‘Bloody Elections’, a Wakeup call !

 

National conference President and three time Chief Minster Dr. Farooq Abdullah has won the Srinagar Parliamentary seat defeating his closet rival of Peoples Democratic Party Nazir Ahamd Khan by nearly ten thousand votes in the by-polls held last Sunday. These elections have become an important part of the history of Jammu and Kashmir in many ways. This was the first election in the history of the state which Dr. Farooq himself termed as ‘the bloodiest election ever’ in the history of Jammu and Kashmir. This would again be remembered in the state history for recording the lowest ever poll percentage with more than 20 polling booths recording zero percentage. These elections had many things similar to those held in 1989, when the poll percentage had gone down to nearly eight while the candidate from Srinagar constituency went to parliament unopposed as nobody dared to jump into the fray. During those days, the militancy that had just erupted in the valley was dominant on the scene and holding elections under the shadow of gun was a herculean task. However, unlike 1989, this time, it was the common Kashmiri youngster who came out to thwart the process and many even lost lives in the process.

What happened in the election of April 9 raised more questions.  Resisting the elections at this juncture is a big political statement that needs to be not only acknowledged but also addressed. The anger shown by the young boys during the last Sunday’s polls has forced government to defer the Anantnag elections which itself is an indication that the situation on the ground is extremely grim. The bloody agitation on the polling day is also a clarion call for New Delhi, which has been terming the high turnout elections from 2002 to 2014 as a referendum in favour for India, that it is time to wake up and see the situation beyond the prism of law and order .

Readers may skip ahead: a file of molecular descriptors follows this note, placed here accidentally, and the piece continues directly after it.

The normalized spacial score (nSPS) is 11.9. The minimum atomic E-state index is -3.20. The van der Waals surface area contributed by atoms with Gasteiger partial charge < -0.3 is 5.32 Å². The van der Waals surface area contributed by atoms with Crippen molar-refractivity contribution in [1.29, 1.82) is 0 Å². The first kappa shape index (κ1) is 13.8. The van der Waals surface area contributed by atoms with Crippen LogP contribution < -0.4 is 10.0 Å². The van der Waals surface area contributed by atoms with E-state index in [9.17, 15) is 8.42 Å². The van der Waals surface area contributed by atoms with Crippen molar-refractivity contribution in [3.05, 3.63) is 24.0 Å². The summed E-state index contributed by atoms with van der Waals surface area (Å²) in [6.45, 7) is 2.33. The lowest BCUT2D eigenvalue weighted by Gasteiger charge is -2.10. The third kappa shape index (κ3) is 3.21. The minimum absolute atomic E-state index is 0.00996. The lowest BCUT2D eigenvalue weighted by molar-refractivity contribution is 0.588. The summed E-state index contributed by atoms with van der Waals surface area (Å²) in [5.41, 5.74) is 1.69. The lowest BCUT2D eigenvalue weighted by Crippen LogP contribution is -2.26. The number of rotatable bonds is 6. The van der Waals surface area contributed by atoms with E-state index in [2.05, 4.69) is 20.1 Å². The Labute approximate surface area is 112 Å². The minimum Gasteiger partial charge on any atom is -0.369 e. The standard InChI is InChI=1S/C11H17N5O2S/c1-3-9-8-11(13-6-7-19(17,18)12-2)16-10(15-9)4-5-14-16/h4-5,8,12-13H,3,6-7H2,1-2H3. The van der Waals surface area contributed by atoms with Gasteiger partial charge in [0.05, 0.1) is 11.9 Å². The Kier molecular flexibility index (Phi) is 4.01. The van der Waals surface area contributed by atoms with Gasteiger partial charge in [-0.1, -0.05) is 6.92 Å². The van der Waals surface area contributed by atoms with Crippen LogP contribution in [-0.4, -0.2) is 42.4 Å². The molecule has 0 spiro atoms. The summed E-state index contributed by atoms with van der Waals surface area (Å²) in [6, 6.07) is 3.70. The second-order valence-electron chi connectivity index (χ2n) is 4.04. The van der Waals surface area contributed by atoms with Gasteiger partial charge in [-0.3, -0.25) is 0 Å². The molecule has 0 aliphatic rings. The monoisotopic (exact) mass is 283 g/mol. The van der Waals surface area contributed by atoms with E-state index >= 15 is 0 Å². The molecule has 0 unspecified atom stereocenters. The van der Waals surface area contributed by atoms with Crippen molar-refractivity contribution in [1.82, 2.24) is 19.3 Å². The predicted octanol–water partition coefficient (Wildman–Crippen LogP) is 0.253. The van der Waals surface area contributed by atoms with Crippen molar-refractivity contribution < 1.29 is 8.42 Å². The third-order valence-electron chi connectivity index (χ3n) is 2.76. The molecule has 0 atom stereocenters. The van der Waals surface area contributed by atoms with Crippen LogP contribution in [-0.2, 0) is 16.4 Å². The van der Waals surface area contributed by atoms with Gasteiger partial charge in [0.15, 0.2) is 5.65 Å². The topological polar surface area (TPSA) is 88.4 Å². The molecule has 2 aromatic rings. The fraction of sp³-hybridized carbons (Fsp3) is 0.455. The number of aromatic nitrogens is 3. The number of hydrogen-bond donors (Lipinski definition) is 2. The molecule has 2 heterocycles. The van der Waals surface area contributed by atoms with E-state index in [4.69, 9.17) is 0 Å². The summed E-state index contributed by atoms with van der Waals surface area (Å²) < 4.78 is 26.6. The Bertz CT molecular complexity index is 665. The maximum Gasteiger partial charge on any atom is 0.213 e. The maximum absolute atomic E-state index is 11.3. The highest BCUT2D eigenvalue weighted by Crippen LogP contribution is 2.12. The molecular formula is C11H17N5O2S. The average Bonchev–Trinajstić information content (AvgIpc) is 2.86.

These elections have also thrown up a huge challenge to mainstream political parties also who could be the worst circumstantial casualty of the growing hostile environment in the valley.

With the failure of the electoral process, the theory that people only elect their representatives for the purpose of governance has also been debunked. This is evident from the fact that majority of the mainstream parties were not able to campaign openly as they used to in past.

The message that Jammu and Kashmir is a law and order issue has eventually lost its essence. Today’s generation in Kashmir does not shy away from saying “I am not Indian” and is no way ready to be buckled down by gun or a lathi . The Scenario has changed and the writing on the wall is evident. The political establishment in Delhi and in J&K must realize that election boycott that forces Delhi to postpone voting is a huge political statement about its strength in Kashmir and that can hardly be ignored.